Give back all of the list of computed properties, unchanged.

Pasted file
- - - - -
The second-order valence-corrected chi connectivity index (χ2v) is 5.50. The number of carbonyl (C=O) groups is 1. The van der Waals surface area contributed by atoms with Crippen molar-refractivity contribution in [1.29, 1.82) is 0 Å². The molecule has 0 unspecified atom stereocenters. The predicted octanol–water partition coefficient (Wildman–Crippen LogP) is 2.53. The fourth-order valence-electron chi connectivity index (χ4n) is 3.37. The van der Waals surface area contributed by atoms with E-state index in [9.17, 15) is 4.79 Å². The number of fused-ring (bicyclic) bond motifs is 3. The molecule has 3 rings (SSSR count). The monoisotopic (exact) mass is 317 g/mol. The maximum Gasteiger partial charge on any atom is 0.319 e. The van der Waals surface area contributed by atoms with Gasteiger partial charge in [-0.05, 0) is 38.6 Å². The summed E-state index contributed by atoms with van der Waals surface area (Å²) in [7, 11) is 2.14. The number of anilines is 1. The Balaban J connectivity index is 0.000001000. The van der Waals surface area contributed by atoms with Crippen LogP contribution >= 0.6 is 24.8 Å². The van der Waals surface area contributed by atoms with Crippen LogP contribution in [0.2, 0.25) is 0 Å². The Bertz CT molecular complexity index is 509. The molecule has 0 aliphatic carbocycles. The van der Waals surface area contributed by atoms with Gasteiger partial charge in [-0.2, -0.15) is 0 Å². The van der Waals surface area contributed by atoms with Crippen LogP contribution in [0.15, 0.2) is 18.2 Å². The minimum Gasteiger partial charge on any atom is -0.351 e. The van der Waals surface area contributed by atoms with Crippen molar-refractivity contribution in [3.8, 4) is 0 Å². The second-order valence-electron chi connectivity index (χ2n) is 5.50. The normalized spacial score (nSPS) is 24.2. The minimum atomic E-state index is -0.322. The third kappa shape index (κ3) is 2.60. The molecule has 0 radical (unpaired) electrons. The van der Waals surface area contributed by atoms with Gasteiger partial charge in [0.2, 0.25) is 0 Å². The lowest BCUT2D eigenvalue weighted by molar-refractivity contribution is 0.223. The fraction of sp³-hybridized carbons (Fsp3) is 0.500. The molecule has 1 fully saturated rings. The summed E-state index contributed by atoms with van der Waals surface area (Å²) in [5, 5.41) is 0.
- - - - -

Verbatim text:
The second-order valence-corrected chi connectivity index (χ2v) is 5.50. The number of carbonyl (C=O) groups is 1. The van der Waals surface area contributed by atoms with Crippen molar-refractivity contribution in [1.29, 1.82) is 0 Å². The molecule has 0 unspecified atom stereocenters. The predicted octanol–water partition coefficient (Wildman–Crippen LogP) is 2.53. The fourth-order valence-electron chi connectivity index (χ4n) is 3.37. The van der Waals surface area contributed by atoms with E-state index in [9.17, 15) is 4.79 Å². The number of fused-ring (bicyclic) bond motifs is 3. The molecule has 3 rings (SSSR count). The monoisotopic (exact) mass is 317 g/mol. The maximum Gasteiger partial charge on any atom is 0.319 e. The van der Waals surface area contributed by atoms with Gasteiger partial charge in [-0.05, 0) is 38.6 Å². The summed E-state index contributed by atoms with van der Waals surface area (Å²) in [7, 11) is 2.14. The number of anilines is 1. The Balaban J connectivity index is 0.000001000. The van der Waals surface area contributed by atoms with Crippen LogP contribution >= 0.6 is 24.8 Å². The van der Waals surface area contributed by atoms with Crippen LogP contribution in [0.2, 0.25) is 0 Å². The Bertz CT molecular complexity index is 509. The molecule has 0 aliphatic carbocycles. The van der Waals surface area contributed by atoms with Gasteiger partial charge in [-0.2, -0.15) is 0 Å². The van der Waals surface area contributed by atoms with Crippen LogP contribution in [0.15, 0.2) is 18.2 Å². The minimum Gasteiger partial charge on any atom is -0.351 e. The van der Waals surface area contributed by atoms with Crippen molar-refractivity contribution in [3.8, 4) is 0 Å². The second-order valence-electron chi connectivity index (χ2n) is 5.50. The normalized spacial score (nSPS) is 24.2. The minimum atomic E-state index is -0.322. The third kappa shape index (κ3) is 2.60. The molecule has 0 radical (unpaired) electrons. The van der Waals surface area contributed by atoms with Gasteiger partial charge in [0.2, 0.25) is 0 Å². The lowest BCUT2D eigenvalue weighted by molar-refractivity contribution is 0.223. The fraction of sp³-hybridized carbons (Fsp3) is 0.500. The molecule has 1 fully saturated rings. The summed E-state index contributed by atoms with van der Waals surface area (Å²) in [5, 5.41) is 0.